Like an old dog returning again and again to an old chewed-up bone, I return once more to this topic! Why? Maybe I am so puzzled at a certain phenomenon which I witness among Western Christian monks—mostly Catholic groups like the Cistercians, Benedictines, and even the Carthusians, and of course a flurry of smaller less well-known groups. If you look at the websites of their various monasteries, you will find a certain preoccupation with what I call “tribal identity.” “We belong to this tribe; here is our tribal boundary line.” I hate to put it this way, but that’s what it is in effect. This thing of “being a monk” subtly becomes a matter of wearing a certain identity marker. The point of wearing an “identity badge” becomes extremely important. Now of course it is never explicitly or crudely put in such terms, but the underlying message is there. What is emphasized is being a Cistercian monk, for example, instead of just being a monk. Belonging to this or that group becomes an essential ingredient. In the online self-presentation of too many monasteries there is this subtext of the importance of monastic credentials. It is as if the spiritual admonition, “Know thyself,” and the penetrating question, “Who am I,” became institutional calls for the credentials of the monastic life within this or that particular group. But actually being a true monk can never be that; it must always be something deeper and more universal and ALWAYS transcending every institution, when this is correctly understood.
Now of course no one becomes a monk in some abstract or “universal” way. One enters a particular group with a certain history in a certain time and place with a certain manner of living. Ok. One can also admit that there are teachings and traditions that are a very valid part of learning what it is to become a monk. Note, I said to “become” a monk. We need to stop seeing monastic life as “being a monk”—it is better to see it always as “becoming a monk.” As the great Macarius said, “I am not yet a monk, but I have seen monks.” That way we stop naming ourselves as monks just because we belong to this or that group/monastery. That is only an institutional label. Helpful in some cases; ok in many cases; really detrimental in too many monastic lives.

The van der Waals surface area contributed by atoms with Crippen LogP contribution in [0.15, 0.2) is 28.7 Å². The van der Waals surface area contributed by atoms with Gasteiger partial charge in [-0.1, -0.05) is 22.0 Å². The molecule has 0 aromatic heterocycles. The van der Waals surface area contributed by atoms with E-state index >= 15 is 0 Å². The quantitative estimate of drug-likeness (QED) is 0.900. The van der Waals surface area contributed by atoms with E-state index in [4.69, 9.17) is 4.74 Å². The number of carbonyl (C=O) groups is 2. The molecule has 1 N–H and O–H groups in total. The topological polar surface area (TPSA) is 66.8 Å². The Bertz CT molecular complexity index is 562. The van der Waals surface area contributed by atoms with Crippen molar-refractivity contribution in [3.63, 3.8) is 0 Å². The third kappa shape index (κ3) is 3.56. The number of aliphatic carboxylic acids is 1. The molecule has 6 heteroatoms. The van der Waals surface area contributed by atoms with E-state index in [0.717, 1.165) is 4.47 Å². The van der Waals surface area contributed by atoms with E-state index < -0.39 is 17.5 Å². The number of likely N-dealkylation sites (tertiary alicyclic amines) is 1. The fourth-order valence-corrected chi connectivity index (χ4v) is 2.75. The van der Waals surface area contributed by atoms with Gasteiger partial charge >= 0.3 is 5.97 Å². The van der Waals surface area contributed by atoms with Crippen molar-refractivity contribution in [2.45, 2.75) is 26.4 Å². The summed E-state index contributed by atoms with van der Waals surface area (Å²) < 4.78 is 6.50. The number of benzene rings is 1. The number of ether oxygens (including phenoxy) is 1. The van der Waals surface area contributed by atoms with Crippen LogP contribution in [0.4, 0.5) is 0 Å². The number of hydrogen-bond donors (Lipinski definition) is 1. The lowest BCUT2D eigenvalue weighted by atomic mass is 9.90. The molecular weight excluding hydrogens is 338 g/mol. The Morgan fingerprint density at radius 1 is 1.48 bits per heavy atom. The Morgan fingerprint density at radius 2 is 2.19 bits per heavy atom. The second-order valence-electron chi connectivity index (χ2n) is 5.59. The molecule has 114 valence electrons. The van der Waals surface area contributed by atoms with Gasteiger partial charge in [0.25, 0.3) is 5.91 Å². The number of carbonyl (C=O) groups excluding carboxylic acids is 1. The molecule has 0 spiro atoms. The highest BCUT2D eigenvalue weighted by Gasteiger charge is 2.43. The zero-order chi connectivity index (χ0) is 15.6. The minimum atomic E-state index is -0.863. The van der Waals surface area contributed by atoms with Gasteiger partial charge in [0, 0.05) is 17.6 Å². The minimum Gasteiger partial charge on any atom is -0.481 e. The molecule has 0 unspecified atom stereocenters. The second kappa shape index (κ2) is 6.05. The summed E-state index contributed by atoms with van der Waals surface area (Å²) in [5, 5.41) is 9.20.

Ok, so one enters a particular monastic group/monastery and there begins the process of learning. In the Christian context, one enters monastic life because one has somehow encountered the Great Mystery of God and one is drawn to a total surrender to that mystery. One senses that Mystery is within one’s heart, but the average person needs guidance and a certain ambience and environment to grow into a full Awakening to the meaning of that Mystery and that Encounter. This can and does happen everywhere and anywhere under any conditions, but the usual, normal place is what is called “monastic life” however lived. The articulation of the meaning, the goal, the purpose of living in a monastic community can be formulated in different ways but it always points in this direction (as when the early monastic father Cassian speaks of “purity of heart” and “kingdom of God”). There are of course those monks who see living in a contemplative community as almost an end in itself—the community life then becomes not a means to an end but the very point of the life. I won’t get into that debate; suffice it to say that I consider this an unfortunate mistake of vision though often articulated with doses of true theology: Christianity as a communal religion, etc. (For others the celebration of the liturgy is the key point of monastic life—for some Benedictines—and with that I am even less in agreement.)